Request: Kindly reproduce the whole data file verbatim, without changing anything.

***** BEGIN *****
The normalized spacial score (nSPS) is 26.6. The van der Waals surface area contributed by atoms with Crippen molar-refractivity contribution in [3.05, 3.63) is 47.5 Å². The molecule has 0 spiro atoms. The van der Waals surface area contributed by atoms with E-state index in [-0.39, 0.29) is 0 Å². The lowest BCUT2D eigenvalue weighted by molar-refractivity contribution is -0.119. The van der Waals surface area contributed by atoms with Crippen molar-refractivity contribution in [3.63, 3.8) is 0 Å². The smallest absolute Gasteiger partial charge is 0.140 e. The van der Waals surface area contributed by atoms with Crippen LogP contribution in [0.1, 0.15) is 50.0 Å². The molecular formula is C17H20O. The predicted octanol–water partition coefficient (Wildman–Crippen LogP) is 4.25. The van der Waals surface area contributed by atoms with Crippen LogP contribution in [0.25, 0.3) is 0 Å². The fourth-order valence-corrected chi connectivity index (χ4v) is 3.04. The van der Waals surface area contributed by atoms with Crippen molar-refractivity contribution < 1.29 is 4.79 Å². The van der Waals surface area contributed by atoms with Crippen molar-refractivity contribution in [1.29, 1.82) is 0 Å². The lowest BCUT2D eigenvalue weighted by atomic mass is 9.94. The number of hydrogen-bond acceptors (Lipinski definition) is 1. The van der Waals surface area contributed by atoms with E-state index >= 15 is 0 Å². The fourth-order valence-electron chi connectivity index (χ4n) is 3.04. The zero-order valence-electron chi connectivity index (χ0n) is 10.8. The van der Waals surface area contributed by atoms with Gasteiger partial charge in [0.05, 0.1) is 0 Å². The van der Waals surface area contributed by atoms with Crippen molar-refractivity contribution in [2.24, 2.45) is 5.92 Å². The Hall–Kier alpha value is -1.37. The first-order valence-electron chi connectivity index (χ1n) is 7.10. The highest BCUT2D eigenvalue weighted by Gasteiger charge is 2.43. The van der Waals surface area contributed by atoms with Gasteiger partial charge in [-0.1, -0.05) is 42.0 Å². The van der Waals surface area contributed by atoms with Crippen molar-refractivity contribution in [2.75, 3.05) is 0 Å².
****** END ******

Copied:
The normalized spacial score (nSPS) is 26.6. The van der Waals surface area contributed by atoms with Crippen molar-refractivity contribution in [3.05, 3.63) is 47.5 Å². The molecule has 0 spiro atoms. The van der Waals surface area contributed by atoms with E-state index in [-0.39, 0.29) is 0 Å². The lowest BCUT2D eigenvalue weighted by molar-refractivity contribution is -0.119. The van der Waals surface area contributed by atoms with Crippen molar-refractivity contribution in [3.63, 3.8) is 0 Å². The smallest absolute Gasteiger partial charge is 0.140 e. The van der Waals surface area contributed by atoms with Crippen LogP contribution in [0.1, 0.15) is 50.0 Å². The molecular formula is C17H20O. The predicted octanol–water partition coefficient (Wildman–Crippen LogP) is 4.25. The van der Waals surface area contributed by atoms with Crippen LogP contribution in [0.25, 0.3) is 0 Å². The fourth-order valence-corrected chi connectivity index (χ4v) is 3.04. The van der Waals surface area contributed by atoms with Crippen molar-refractivity contribution < 1.29 is 4.79 Å². The van der Waals surface area contributed by atoms with Crippen molar-refractivity contribution in [1.29, 1.82) is 0 Å². The lowest BCUT2D eigenvalue weighted by atomic mass is 9.94. The number of hydrogen-bond acceptors (Lipinski definition) is 1. The van der Waals surface area contributed by atoms with E-state index >= 15 is 0 Å². The fourth-order valence-electron chi connectivity index (χ4n) is 3.04. The zero-order valence-electron chi connectivity index (χ0n) is 10.8. The van der Waals surface area contributed by atoms with Gasteiger partial charge in [0.05, 0.1) is 0 Å². The van der Waals surface area contributed by atoms with Crippen molar-refractivity contribution in [2.24, 2.45) is 5.92 Å². The Hall–Kier alpha value is -1.37. The first-order valence-electron chi connectivity index (χ1n) is 7.10. The highest BCUT2D eigenvalue weighted by Gasteiger charge is 2.43. The van der Waals surface area contributed by atoms with Gasteiger partial charge in [-0.1, -0.05) is 42.0 Å². The van der Waals surface area contributed by atoms with Crippen molar-refractivity contribution in [2.75, 3.05) is 0 Å².